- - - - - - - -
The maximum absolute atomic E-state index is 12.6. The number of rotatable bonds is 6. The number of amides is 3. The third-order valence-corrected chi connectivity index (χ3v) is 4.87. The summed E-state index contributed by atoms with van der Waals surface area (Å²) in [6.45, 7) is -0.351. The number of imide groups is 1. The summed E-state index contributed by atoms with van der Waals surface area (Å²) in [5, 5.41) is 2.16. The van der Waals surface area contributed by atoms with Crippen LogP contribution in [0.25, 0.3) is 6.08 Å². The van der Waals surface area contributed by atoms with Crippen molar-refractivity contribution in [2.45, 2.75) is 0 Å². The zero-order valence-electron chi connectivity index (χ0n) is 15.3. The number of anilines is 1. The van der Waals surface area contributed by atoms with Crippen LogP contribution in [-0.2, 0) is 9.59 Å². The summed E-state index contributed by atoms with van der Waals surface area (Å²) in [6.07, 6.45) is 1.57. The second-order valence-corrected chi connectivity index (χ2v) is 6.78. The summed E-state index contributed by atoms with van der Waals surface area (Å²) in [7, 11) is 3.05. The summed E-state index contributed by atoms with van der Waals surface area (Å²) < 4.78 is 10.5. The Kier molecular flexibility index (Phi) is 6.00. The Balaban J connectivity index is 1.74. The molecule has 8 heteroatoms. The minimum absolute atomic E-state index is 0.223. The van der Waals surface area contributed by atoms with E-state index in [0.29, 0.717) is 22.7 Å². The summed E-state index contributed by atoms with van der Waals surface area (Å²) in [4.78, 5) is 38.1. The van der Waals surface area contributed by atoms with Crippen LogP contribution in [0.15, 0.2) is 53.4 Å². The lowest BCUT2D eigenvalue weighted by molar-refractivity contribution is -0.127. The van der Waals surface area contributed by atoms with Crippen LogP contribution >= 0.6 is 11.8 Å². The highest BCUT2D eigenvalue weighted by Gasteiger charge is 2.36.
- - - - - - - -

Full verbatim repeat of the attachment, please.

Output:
The maximum absolute atomic E-state index is 12.6. The number of rotatable bonds is 6. The number of amides is 3. The third-order valence-corrected chi connectivity index (χ3v) is 4.87. The summed E-state index contributed by atoms with van der Waals surface area (Å²) in [6.45, 7) is -0.351. The number of imide groups is 1. The summed E-state index contributed by atoms with van der Waals surface area (Å²) in [5, 5.41) is 2.16. The van der Waals surface area contributed by atoms with Crippen LogP contribution in [0.25, 0.3) is 6.08 Å². The van der Waals surface area contributed by atoms with Crippen molar-refractivity contribution in [2.45, 2.75) is 0 Å². The zero-order valence-electron chi connectivity index (χ0n) is 15.3. The number of anilines is 1. The van der Waals surface area contributed by atoms with Crippen LogP contribution in [-0.2, 0) is 9.59 Å². The summed E-state index contributed by atoms with van der Waals surface area (Å²) in [6.07, 6.45) is 1.57. The second-order valence-corrected chi connectivity index (χ2v) is 6.78. The summed E-state index contributed by atoms with van der Waals surface area (Å²) in [7, 11) is 3.05. The summed E-state index contributed by atoms with van der Waals surface area (Å²) < 4.78 is 10.5. The Kier molecular flexibility index (Phi) is 6.00. The Balaban J connectivity index is 1.74. The molecule has 8 heteroatoms. The minimum absolute atomic E-state index is 0.223. The van der Waals surface area contributed by atoms with E-state index in [0.29, 0.717) is 22.7 Å². The summed E-state index contributed by atoms with van der Waals surface area (Å²) in [4.78, 5) is 38.1. The van der Waals surface area contributed by atoms with Crippen LogP contribution in [0.15, 0.2) is 53.4 Å². The lowest BCUT2D eigenvalue weighted by molar-refractivity contribution is -0.127. The van der Waals surface area contributed by atoms with Crippen LogP contribution >= 0.6 is 11.8 Å². The highest BCUT2D eigenvalue weighted by Gasteiger charge is 2.36.